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Mina Einstein, née Schlossberger

Date of Birth:
01.03.1889, Unterdeufstetten/Baden-Württemberg
Deceased:
Todestag nicht bekannt, Auschwitz

Residencies

Unterdeufstetten
Augsburg, Ulmer Straße 151
Augsburg, Ulmer Straße 139
Augsburg, Ulmer Straße 121
Augsburg, Ulmer Straße 228

Last voluntary residence

Places of persecution

Deportation
from Augsburg
via Munich-Berg am Laim
to Auschwitz
on 8 or 9 March 1943

Memorial sign

On 29 June 2017, a remembrance post for Mina and Hermann Einstein was installed at Ulmer Straße 139.

Biography

Mina Einstein, née Schlossberger, was born on March 1, 1889 in Unterdeufstetten near Crailsheim in Württemberg.1Her parents were Ernestine Schlossberger, née Neumetzger (born December 22, 18622) and Simon Schlossberger (born 18583), who worked as a cattle and goods dealer.4 They married in 1884, and Ernestine had six more children in addition to Mina, three of whom died in early childhood. Mina grew up with an older brother, Siegfried (born June 9, 18875), an older sister Ida (born June 1, 18906) and a younger brother, Sigmund (born 1894). From Unterdeufstetten the family moved to Crailsheim, the nearest town, around 1914. There they lived at Lange Straße 11, on the 3rd floor above a pharmacy.7 However, Mina left her parents’ home three years earlier to marry Hermann Einstein (born August 1, 18808) in 1911. Together with her husband, who came from Kriegshaber near Augsburg, she moved into an apartment at Ulmer Straße 151 in what is now a part of Augsburg.9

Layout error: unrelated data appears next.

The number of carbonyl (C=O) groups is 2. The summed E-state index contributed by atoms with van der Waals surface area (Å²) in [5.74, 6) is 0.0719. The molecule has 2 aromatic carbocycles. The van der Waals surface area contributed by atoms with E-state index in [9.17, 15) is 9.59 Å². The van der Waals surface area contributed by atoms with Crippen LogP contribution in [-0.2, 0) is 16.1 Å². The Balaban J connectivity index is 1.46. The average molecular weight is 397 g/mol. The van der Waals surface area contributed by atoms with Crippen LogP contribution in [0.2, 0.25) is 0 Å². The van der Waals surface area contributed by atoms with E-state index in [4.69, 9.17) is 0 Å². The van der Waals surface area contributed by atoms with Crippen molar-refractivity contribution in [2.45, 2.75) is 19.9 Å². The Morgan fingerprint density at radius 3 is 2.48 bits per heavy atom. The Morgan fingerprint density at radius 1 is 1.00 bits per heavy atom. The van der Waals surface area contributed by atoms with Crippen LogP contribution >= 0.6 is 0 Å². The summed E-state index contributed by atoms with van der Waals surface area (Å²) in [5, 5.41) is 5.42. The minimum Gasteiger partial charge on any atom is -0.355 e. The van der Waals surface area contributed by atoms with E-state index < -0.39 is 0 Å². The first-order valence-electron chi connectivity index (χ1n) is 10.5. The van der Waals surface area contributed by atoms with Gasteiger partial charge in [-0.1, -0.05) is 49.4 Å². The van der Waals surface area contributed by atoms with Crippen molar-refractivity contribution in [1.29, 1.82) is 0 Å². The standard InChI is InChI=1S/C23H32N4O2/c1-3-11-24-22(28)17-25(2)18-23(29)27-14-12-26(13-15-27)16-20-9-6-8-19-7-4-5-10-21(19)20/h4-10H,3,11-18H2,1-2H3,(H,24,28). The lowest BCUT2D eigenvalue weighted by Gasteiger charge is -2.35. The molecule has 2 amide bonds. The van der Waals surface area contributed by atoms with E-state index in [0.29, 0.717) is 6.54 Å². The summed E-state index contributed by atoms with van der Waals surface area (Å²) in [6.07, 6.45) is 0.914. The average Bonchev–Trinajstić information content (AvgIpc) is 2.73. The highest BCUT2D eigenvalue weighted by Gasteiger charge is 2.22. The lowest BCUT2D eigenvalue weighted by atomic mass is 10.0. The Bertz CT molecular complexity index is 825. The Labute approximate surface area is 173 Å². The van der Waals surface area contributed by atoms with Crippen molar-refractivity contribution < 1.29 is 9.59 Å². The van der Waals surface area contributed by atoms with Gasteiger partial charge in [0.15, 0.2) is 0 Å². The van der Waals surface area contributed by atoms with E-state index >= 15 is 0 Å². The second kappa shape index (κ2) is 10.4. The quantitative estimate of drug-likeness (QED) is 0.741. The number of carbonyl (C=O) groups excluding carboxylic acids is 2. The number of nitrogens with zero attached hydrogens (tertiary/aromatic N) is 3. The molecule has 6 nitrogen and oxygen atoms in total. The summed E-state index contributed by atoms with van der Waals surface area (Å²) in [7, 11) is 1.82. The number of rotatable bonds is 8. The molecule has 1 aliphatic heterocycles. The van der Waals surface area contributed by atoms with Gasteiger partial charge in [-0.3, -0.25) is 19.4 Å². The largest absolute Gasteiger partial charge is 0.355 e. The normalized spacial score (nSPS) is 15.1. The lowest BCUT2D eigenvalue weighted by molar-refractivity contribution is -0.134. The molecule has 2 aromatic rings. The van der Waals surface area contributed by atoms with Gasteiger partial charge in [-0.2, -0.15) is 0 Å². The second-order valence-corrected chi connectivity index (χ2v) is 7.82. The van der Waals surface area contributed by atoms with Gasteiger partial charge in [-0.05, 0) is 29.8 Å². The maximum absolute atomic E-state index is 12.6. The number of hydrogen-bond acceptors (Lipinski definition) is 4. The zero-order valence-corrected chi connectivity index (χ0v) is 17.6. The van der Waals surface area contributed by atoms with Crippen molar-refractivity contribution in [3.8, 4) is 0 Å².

Her siblings also left the parents’ home. While Siegfried Schlossberger moved to Nuremberg and married Sofie Feuchtwanger (from Schwabach, born September 29, 1897)10, Ida married Isak Einstein, the brother of Hermann Einstein, in 1912 and also moved in with him in Kriegshaber.11 Mina lost her brother Sigmund Schlossberger during the First World War; he was killed in action as a member of the 8th Bavarian Field Artillery Regiment in France in 1916. Her parents continued to live on Lange Straße in Crailsheim until her father's death on March 3, 1935. After his death, the mother moved to be with her daughters in Kriegshaber12 and lived there in the house of Ida and Isak at Ulmer Straße 185.13 Ernestine Schlossberger also had her husband's body transferred there to be buried in the Jewish cemetery in Kriegshaber.14